Stacked … The 12 pros who will compete in tomorrow’s final round read like a who’s who of bass fishing, with four anglers of the year and two championship winners in the mix. Take a look: Anthony Gagliardi is this year’s AOY and has two FLW Tour wins to his credit. Fukae was the 2004 AOY and earned two victories this year alone. Andy Morgan has a list of credentials as long as Jimmy Hoffa’s rap sheet, and a championship victory would just be icing on the cake after a career as long and illustrious as his. Clark Wendlandt is a two-time AOY with three victories to his credit and is considered by many to be the best FLW Tour angler of all time. Jay Yelas, a living legend who needs no introduction, was the 2002 AOY and won the 2003 Bassmasters Classic on Lay Lake, just outside Birmingham. Steve Kennedy is one of the hottest anglers in the nation at the moment, having won an FLW Tour event his year while making a run at the BASS AOY title that still could ultimately be his. Cochran not only won last year’s FLW Tour Championship but also holds the distinction of being one of the true legends of the sport, with a long and successful career that includes two Classic victories. Ray Scheide and Brennan Bosley are two of the FLW Tour’s most successful up-and-coming pros, and young Brent Ehrler caught the day’s second-heaviest weight, making him a true contender for the title. Kim Stricker rounds out the rest of the top 10, making his second championship appearance. Should he win, it will be his first FLW Tour victory, and what a way to start a winning streak.
Close competition … The weights were a lot tighter today, as no one defeated their bracketmate by the huge margins seen on days one and two. The widest margin was Wendlandt over Toshinari Namiki, who lost by 5 pounds, 15 ounces. Ehrler also defeated Ramie Colson Jr. by more than 5 pounds, but that was as bad as it got. There were three brackets decided by less than a pound – in addition to the Clausen/Fukae matchup, Tony Couch exited by 10 ounces, courtesy of Stricker. Dudley defeated Scott Martin by only 14 ounces that took away Martin’s chance to redeem himself after losing the ’04 championship on Logan Martin by only 6 ounces. In one of the day’s bigger surprises, Gagliardi seems to have come down a bit off his opening-round high. After catching 28-9 over the first two days, Gagliardi brought in only 8 pounds, 8 ounces today to beat Danny Correia by 2 pounds, 6 ounces, a far cry from the 19-pound, 14-ounce beating he put on Ish Monroe during the opening round.
Namiki’s swan song … With Wendlandt’s victory over Namiki in a tough bracket, today marked the Japanese native’s final day of Wal-Mart FLW Tour competition. Namiki announced his intention to return to Japan next year several months ago and expected to return to Japan after the Lake Champlain event, but he slipped into the championship as the No. 47 seed to extend his American stay a little while longer. “I’m sure I will come back two or three times a year to (see) you,” Namiki said. “Some of my sponsors want me to do promotional work in Japan. I’m 40 years old, and I decided it was time to go back and take care of my parents.” … In four full seasons on the FLW Tour, Namiki secured his place in the history books with a memorable career that includes one victory in 2005, an incredible year that saw him score four top-10 finishes in a six-event season. He added one more top-10 to his resume this year with a 10th-place finish on Kentucky Lake, and he will leave the FLW Tour on a high note, having finished the championship in 24th place.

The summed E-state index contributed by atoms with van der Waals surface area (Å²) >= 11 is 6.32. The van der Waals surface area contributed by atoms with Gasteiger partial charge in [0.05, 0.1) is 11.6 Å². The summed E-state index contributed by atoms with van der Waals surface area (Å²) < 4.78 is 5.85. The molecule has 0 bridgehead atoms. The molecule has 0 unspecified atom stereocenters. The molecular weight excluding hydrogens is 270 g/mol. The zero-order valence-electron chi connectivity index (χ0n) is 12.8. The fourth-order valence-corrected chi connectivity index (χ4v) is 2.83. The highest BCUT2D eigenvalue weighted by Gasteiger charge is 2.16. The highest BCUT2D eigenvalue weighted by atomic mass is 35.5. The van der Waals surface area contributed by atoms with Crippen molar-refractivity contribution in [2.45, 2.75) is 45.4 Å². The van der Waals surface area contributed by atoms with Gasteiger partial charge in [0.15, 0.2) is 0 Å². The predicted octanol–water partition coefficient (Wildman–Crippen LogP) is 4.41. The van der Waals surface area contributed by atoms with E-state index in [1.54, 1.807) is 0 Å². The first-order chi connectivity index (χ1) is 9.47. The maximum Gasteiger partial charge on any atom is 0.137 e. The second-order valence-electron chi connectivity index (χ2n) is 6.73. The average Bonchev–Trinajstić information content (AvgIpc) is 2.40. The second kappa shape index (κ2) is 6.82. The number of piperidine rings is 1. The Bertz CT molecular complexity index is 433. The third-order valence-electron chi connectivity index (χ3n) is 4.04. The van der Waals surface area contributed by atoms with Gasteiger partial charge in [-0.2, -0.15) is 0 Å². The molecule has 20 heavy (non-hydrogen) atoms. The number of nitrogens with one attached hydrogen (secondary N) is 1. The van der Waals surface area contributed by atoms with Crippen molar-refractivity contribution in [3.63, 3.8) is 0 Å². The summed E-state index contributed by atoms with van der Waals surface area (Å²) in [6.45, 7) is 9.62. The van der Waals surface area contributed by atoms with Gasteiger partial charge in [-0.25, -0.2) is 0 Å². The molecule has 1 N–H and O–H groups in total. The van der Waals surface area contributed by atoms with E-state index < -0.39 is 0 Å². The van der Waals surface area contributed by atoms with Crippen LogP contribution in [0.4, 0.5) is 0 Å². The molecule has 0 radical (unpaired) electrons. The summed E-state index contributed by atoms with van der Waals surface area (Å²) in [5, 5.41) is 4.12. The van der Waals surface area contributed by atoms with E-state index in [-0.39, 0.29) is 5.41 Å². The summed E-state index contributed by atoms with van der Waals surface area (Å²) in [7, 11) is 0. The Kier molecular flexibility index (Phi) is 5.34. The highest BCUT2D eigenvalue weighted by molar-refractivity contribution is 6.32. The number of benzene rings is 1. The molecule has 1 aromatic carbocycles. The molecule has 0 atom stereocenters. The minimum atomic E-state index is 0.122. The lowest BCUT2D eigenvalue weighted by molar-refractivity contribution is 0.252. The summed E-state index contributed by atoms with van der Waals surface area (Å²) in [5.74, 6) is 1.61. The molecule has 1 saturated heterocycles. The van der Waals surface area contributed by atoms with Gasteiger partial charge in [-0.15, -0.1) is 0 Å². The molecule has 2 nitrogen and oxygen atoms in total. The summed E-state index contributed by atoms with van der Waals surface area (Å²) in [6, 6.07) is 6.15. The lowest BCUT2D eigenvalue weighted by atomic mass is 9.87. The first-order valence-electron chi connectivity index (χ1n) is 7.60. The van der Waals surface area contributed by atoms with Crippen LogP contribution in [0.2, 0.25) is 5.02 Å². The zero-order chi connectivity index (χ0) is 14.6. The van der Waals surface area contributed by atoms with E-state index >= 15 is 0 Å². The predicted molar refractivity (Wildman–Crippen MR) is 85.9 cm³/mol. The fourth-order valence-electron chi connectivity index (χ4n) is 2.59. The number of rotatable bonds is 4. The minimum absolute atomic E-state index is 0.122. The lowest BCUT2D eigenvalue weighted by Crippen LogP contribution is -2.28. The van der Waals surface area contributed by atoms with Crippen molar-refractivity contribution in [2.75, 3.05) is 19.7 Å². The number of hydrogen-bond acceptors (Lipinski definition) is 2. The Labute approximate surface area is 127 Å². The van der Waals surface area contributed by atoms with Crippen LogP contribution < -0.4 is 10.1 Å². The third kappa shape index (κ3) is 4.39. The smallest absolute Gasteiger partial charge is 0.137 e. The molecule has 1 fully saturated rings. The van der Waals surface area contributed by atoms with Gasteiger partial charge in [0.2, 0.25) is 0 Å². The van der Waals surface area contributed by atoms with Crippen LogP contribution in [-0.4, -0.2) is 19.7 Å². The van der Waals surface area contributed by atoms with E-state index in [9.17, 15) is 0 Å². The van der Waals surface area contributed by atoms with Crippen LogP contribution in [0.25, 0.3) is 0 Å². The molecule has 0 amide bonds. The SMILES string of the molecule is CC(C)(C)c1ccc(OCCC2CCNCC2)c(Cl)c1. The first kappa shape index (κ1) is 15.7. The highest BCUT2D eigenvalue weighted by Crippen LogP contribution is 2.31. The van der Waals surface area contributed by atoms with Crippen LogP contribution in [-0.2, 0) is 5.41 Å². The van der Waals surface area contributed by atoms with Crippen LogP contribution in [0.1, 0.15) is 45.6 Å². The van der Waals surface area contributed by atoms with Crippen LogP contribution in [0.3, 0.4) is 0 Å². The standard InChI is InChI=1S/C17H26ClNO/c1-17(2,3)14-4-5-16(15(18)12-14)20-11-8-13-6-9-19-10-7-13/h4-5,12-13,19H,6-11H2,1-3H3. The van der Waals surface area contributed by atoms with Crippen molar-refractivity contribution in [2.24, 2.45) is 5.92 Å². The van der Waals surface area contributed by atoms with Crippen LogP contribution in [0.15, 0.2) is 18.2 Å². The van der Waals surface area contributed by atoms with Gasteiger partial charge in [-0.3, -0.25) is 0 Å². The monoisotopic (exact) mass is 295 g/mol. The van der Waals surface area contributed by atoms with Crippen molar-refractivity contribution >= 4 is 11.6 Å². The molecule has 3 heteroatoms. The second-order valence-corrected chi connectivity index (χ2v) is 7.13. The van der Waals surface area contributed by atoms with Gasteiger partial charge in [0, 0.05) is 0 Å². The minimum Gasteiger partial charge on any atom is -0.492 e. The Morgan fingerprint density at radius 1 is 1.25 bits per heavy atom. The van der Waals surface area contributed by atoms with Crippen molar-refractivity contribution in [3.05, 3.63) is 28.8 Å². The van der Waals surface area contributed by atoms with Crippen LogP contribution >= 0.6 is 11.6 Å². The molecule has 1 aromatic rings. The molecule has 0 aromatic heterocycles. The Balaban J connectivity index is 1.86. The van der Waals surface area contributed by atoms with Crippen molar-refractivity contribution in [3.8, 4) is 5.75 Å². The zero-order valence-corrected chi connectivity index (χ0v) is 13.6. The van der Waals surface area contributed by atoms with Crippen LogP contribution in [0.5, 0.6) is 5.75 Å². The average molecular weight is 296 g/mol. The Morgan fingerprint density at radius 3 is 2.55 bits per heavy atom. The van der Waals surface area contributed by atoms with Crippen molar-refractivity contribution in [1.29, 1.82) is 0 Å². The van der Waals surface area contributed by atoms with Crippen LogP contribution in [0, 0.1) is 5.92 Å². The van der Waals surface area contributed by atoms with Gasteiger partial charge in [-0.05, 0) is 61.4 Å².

3: Number of top-10 pros with Arkansas addresses – Scheide, Cochran and Bosley.
2: Number of finalists making their first championship appearance – Bosley and Ehrler.
14-3: Weight, in pounds and ounces, of the day’s heaviest stringer, which was brought in by Yelas.
24,208: Dollars earned by Arey across four FLW Outdoors tournament trails since 2003.
25,000: Dollars earned by Arey in one day as the co-angler champion.
“They leave their home and whoop us continually. It’s amazing; I take my hat off to them.” – Wendlandt, on the wildly successful group of Japanese anglers competing on the Wal-Mart FLW Tour.
“Even if I’m the worst of the best of the best of the best, that’s pretty good.” – Co-angler Matt Scheipeter, on not only making the championship but also the final co-angler round. Alas, he was not last, but he did finished 23rd out of 24 co-angler finalists.
“I came up here kind of needing to pee, and it’s not getting any better.” – Arey, while waiting for the rest of the field to weigh in while he stood in the hot seat as the leading co-angler.
“If a person’s going to get beat, I’d just as soon get beat by several pounds.” – Colson, taking the right attitude regarding getting kicked out by a 5-pound, 10-ounce margin.
“If it was an all-species tournament, I’d run away with it.” – Rob Kilby, who unfortunately couldn’t weigh in the catfish and drum that would have given him enough weight to unseat Cochran.
“I can’t Monday-morning quarterback it.” – Correia, on discussing the reasons why he was unable to get past Gagliardi.
Tomorrow’s takeoff is scheduled to take place at 7 a.m. CST at Pell City Lakeside Park, located at 2801 Stemley Bridge Road in Pell City.